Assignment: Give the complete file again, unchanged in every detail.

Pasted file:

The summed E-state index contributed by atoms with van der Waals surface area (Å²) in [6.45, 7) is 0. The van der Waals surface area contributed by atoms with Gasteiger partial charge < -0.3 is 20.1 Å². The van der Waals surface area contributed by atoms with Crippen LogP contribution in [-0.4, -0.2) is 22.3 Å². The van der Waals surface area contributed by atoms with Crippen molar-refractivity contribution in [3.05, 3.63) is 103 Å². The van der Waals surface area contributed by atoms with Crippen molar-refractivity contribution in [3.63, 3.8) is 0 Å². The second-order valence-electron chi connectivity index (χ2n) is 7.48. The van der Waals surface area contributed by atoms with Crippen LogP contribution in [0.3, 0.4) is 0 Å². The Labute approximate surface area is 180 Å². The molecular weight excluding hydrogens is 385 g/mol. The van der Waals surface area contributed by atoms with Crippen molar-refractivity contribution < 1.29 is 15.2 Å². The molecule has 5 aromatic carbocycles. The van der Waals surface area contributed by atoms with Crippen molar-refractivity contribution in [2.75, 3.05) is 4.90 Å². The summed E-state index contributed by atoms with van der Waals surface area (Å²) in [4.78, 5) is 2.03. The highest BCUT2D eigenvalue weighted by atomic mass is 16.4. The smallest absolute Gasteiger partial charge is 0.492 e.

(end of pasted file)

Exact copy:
The summed E-state index contributed by atoms with van der Waals surface area (Å²) in [6.45, 7) is 0. The van der Waals surface area contributed by atoms with Gasteiger partial charge < -0.3 is 20.1 Å². The van der Waals surface area contributed by atoms with Crippen LogP contribution in [-0.4, -0.2) is 22.3 Å². The van der Waals surface area contributed by atoms with Crippen molar-refractivity contribution in [3.05, 3.63) is 103 Å². The van der Waals surface area contributed by atoms with Crippen molar-refractivity contribution in [3.63, 3.8) is 0 Å². The second-order valence-electron chi connectivity index (χ2n) is 7.48. The van der Waals surface area contributed by atoms with Crippen LogP contribution in [0.3, 0.4) is 0 Å². The Labute approximate surface area is 180 Å². The molecular weight excluding hydrogens is 385 g/mol. The van der Waals surface area contributed by atoms with Crippen molar-refractivity contribution < 1.29 is 15.2 Å². The molecule has 5 aromatic carbocycles. The van der Waals surface area contributed by atoms with Crippen molar-refractivity contribution in [2.75, 3.05) is 4.90 Å². The summed E-state index contributed by atoms with van der Waals surface area (Å²) in [4.78, 5) is 2.03. The highest BCUT2D eigenvalue weighted by atomic mass is 16.4. The smallest absolute Gasteiger partial charge is 0.492 e.